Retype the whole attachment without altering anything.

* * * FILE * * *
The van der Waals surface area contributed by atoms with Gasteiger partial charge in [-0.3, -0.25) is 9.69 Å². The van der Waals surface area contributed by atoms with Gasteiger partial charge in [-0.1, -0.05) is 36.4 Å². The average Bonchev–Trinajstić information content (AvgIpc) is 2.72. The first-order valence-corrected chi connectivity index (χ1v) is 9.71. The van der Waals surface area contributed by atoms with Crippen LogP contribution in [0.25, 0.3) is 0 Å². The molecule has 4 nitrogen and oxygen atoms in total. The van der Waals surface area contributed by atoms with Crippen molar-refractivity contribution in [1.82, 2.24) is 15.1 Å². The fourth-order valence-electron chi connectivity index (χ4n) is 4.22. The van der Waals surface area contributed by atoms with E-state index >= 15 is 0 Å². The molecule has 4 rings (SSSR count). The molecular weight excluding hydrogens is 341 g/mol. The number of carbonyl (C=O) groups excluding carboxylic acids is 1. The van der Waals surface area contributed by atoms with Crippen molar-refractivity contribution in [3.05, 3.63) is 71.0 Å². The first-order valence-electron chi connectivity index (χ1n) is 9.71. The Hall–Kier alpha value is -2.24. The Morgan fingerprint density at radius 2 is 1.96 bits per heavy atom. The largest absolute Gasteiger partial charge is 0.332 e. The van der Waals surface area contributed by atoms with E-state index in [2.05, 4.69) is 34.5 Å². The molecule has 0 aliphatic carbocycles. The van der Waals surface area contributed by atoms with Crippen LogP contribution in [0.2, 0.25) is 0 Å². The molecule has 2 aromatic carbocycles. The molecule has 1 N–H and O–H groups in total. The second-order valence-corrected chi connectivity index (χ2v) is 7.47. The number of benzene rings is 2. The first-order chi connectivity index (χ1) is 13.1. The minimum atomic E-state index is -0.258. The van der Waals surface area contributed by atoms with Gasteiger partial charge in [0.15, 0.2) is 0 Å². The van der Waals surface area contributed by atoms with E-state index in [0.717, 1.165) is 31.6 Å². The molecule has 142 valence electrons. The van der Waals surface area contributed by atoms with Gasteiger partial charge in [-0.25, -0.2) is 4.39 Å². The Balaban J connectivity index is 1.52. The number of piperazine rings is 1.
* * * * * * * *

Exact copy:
The van der Waals surface area contributed by atoms with Gasteiger partial charge in [-0.3, -0.25) is 9.69 Å². The van der Waals surface area contributed by atoms with Gasteiger partial charge in [-0.1, -0.05) is 36.4 Å². The average Bonchev–Trinajstić information content (AvgIpc) is 2.72. The first-order valence-corrected chi connectivity index (χ1v) is 9.71. The van der Waals surface area contributed by atoms with Crippen LogP contribution in [0.25, 0.3) is 0 Å². The molecule has 4 nitrogen and oxygen atoms in total. The van der Waals surface area contributed by atoms with Crippen molar-refractivity contribution in [1.82, 2.24) is 15.1 Å². The fourth-order valence-electron chi connectivity index (χ4n) is 4.22. The van der Waals surface area contributed by atoms with E-state index >= 15 is 0 Å². The molecule has 4 rings (SSSR count). The molecular weight excluding hydrogens is 341 g/mol. The number of carbonyl (C=O) groups excluding carboxylic acids is 1. The van der Waals surface area contributed by atoms with Crippen molar-refractivity contribution in [3.05, 3.63) is 71.0 Å². The first-order valence-electron chi connectivity index (χ1n) is 9.71. The Hall–Kier alpha value is -2.24. The Morgan fingerprint density at radius 2 is 1.96 bits per heavy atom. The largest absolute Gasteiger partial charge is 0.332 e. The van der Waals surface area contributed by atoms with E-state index in [2.05, 4.69) is 34.5 Å². The molecule has 0 aliphatic carbocycles. The van der Waals surface area contributed by atoms with Crippen LogP contribution in [0.2, 0.25) is 0 Å². The molecule has 2 aromatic carbocycles. The molecule has 1 N–H and O–H groups in total. The second-order valence-corrected chi connectivity index (χ2v) is 7.47. The number of benzene rings is 2. The first-order chi connectivity index (χ1) is 13.1. The minimum atomic E-state index is -0.258. The van der Waals surface area contributed by atoms with Gasteiger partial charge in [0.15, 0.2) is 0 Å². The van der Waals surface area contributed by atoms with E-state index in [0.717, 1.165) is 31.6 Å². The molecule has 142 valence electrons. The van der Waals surface area contributed by atoms with Gasteiger partial charge in [-0.25, -0.2) is 4.39 Å². The Balaban J connectivity index is 1.52. The number of piperazine rings is 1.